Hospitals can cease treatment if they think it is futile: KTPH

PHOTO: Hospitals can cease treatment if they think it is futile: KTPH

SINGAPORE - Hospitals can cease treatment if they think it is futile.

They can do this even if the patient's family disagrees as their responsibility is to the patient.

The Khoo Teck Puat Hospital (KTPH) explained the role of its ethics committee to The New Paper, in light of a dispute between KTPH and a patient's family three weeks ago.

The family of housewife Lee Ah Cheo, 64, claimed the hospital did not follow their wishes to keep her on assisted ventilation.

But KTPH said Madam Lee had multiple organ failure and her condition was terminal.

All artificial methods would sustain her life for days at most.

Madam Lee died at KTPH one day after the dispute on July 3.

The New Paper reported her death.

A KTPH spokesman told The New Paper on Thursday: "This was not an easy decision for the doctors.

"While consideration will be given to the family's concerns, and it would be easier to give an opinion which will favour the family, the doctor's key responsibility is to the patient.

"The artificial sustenance of life can sometimes cause more pain to the patient, and it may be more humane to allow the patient to pass on with dignity and with minimal suffering and pain."

Advance care planning

 Advance care planning

The hospital explained that KTPH has an ethics committee which assists the care team in making ethical decisions related to:

  • Advance care planning and do not resuscitate (DNR) orders
  • Withholding and withdrawing of treatment
  • Issues on informed consent
  • Assessing mental capacity and decision-making ability
  • Situations in which further treatment will not improve the patient's condition.
  • Managing situations in which family members withhold health conditions from the patient

The committee's aim is to advise the hospital, so as to decide on the best care for the patient.

The spokesman said: "The committee does not at any time make a decision on behalf of the primary care team."

KTPH's ethics committee has at least nine people including practicing health-care professionals with at least 10 years of experience.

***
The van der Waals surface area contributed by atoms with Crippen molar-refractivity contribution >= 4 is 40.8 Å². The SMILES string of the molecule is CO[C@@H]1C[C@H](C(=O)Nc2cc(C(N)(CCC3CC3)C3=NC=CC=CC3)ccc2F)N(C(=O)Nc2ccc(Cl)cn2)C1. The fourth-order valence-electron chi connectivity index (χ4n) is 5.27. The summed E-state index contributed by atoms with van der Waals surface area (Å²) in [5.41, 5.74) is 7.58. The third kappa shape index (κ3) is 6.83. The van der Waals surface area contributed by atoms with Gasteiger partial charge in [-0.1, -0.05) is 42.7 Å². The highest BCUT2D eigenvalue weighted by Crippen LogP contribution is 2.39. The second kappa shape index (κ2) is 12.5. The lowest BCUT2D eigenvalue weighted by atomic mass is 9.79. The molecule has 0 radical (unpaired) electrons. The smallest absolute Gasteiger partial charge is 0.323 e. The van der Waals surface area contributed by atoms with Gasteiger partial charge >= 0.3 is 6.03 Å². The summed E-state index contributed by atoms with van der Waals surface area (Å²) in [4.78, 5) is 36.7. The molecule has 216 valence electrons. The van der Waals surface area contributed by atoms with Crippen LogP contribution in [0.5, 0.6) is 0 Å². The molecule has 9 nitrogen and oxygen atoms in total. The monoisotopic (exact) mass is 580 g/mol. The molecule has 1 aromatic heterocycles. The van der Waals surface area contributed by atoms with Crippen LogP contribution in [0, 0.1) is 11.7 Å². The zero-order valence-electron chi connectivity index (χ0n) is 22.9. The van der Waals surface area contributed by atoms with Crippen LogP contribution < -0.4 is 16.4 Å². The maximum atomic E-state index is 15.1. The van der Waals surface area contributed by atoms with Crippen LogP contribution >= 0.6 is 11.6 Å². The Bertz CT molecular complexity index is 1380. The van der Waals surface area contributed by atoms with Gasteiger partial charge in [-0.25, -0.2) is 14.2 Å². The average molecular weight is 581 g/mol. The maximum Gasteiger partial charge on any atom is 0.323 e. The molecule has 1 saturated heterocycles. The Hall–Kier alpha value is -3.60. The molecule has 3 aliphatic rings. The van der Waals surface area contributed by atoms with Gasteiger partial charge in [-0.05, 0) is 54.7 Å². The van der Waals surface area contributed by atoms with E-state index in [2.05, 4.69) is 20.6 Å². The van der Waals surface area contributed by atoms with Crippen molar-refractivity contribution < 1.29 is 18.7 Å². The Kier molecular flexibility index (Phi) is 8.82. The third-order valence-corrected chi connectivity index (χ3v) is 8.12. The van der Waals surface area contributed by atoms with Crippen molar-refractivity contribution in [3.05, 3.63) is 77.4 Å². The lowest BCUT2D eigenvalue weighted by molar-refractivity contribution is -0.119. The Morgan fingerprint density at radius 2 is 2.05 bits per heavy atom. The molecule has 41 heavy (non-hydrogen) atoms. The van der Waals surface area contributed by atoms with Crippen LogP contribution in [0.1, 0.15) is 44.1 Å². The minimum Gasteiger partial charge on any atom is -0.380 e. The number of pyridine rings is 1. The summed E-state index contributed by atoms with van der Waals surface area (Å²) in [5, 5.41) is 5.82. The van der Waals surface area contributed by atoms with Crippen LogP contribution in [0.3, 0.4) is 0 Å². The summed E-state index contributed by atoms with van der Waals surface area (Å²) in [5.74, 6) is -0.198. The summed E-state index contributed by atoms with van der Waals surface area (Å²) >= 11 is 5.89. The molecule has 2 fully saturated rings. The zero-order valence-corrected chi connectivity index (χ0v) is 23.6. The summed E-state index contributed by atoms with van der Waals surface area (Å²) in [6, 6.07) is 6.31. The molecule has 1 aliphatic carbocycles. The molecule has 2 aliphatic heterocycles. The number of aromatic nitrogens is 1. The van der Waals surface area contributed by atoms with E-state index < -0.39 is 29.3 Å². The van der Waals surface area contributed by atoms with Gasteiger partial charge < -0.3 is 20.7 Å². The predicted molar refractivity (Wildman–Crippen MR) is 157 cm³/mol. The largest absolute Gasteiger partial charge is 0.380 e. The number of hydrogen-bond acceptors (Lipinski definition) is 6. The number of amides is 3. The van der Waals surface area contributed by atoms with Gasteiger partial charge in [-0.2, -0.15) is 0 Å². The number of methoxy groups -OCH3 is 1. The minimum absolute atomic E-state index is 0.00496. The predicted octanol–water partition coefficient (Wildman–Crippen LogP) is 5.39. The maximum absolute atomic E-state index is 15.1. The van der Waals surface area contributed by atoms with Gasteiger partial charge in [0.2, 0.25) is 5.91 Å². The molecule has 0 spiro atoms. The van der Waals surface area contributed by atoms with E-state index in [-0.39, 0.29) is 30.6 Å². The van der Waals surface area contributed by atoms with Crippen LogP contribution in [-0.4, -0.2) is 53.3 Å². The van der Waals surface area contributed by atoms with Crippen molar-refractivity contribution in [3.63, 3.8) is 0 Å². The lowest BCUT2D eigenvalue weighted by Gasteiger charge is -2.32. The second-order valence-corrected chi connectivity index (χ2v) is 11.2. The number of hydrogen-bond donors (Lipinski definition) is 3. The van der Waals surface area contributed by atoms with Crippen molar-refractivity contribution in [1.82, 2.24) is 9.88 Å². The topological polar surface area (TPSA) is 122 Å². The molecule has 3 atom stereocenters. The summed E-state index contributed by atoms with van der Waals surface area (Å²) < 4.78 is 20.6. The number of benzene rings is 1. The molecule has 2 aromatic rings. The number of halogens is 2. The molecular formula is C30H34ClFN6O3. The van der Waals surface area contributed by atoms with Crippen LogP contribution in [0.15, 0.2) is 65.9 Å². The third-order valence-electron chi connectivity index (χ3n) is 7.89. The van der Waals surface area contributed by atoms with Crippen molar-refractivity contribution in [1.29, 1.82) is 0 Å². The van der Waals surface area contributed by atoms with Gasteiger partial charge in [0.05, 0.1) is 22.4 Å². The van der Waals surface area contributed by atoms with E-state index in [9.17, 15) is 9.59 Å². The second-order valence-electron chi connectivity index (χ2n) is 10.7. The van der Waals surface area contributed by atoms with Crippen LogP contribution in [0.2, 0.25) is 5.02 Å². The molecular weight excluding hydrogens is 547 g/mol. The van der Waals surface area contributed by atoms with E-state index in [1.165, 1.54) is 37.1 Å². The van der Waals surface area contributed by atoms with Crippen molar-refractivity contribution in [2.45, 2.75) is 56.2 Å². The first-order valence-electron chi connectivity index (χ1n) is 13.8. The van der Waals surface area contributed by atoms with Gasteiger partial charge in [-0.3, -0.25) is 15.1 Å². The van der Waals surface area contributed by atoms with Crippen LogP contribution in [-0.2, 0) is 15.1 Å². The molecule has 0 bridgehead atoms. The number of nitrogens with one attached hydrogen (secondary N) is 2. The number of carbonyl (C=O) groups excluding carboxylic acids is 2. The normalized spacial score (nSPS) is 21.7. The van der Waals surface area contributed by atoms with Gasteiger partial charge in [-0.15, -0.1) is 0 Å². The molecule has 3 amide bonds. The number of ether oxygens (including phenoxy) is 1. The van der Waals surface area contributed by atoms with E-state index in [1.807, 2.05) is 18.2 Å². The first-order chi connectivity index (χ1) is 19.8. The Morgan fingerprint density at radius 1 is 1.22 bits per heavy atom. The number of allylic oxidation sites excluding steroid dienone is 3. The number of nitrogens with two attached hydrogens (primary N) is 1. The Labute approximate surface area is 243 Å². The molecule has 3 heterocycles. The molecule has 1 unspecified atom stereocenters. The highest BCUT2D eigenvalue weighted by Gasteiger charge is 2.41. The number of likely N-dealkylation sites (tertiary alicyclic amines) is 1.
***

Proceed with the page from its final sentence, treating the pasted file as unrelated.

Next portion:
Some are not employed by or connected with KTPH, so as to provide a balanced, neutral view, said the hospital.

The spokesman added that the committee also includes lay persons who do not have any medical background "to reflect the wider views of the community".

On the case, KTPH had said earlier: "The patient was never denied any care which would have given her the slimmest chance of survival. At no time were any drips, medications, aspirations of respiratory secretions withdrawn.

"The medical team had to ensure quality care to our patients, which does not necessarily come with a few more hours of extended life."

Despite KTPH's reply, Madam Lee's family is still not convinced the hospital did its best.


Her daughter-in-law, Madam Alice Fong, told The New Paper that she expected KTPH to continue treating her mother-in-law despite the severity of the latter's condition.

The customer service officer, 43, said: "They should have continued treating her until she got better or died.

"But to stop treating her...I still can't get over it."

Madam Fong added that she has written to the authorities on the matter, and is awaiting a reply.

What committee considers

The ethics committee considers the patient's quality of life and other contextual issues, such as if the patient is involved in a police case. It also notes if the patient has previously indicated his preference for treatment.

  • A committee member will first discuss the case with the care team, the patient, or his family.
  • If the situation is urgent or clear-cut, this ethics consultant will give his opinion directly to the care team.
  • If not, the consultant will discuss and review his recommendation with the rest of the committee, before reaching a consensus.
  • The committee's recommendation is non-binding, meaning the hospital still decides what care is most appropriate.

The committee's role is to give an objective third-party perspective.

This article was first published in The New Paper.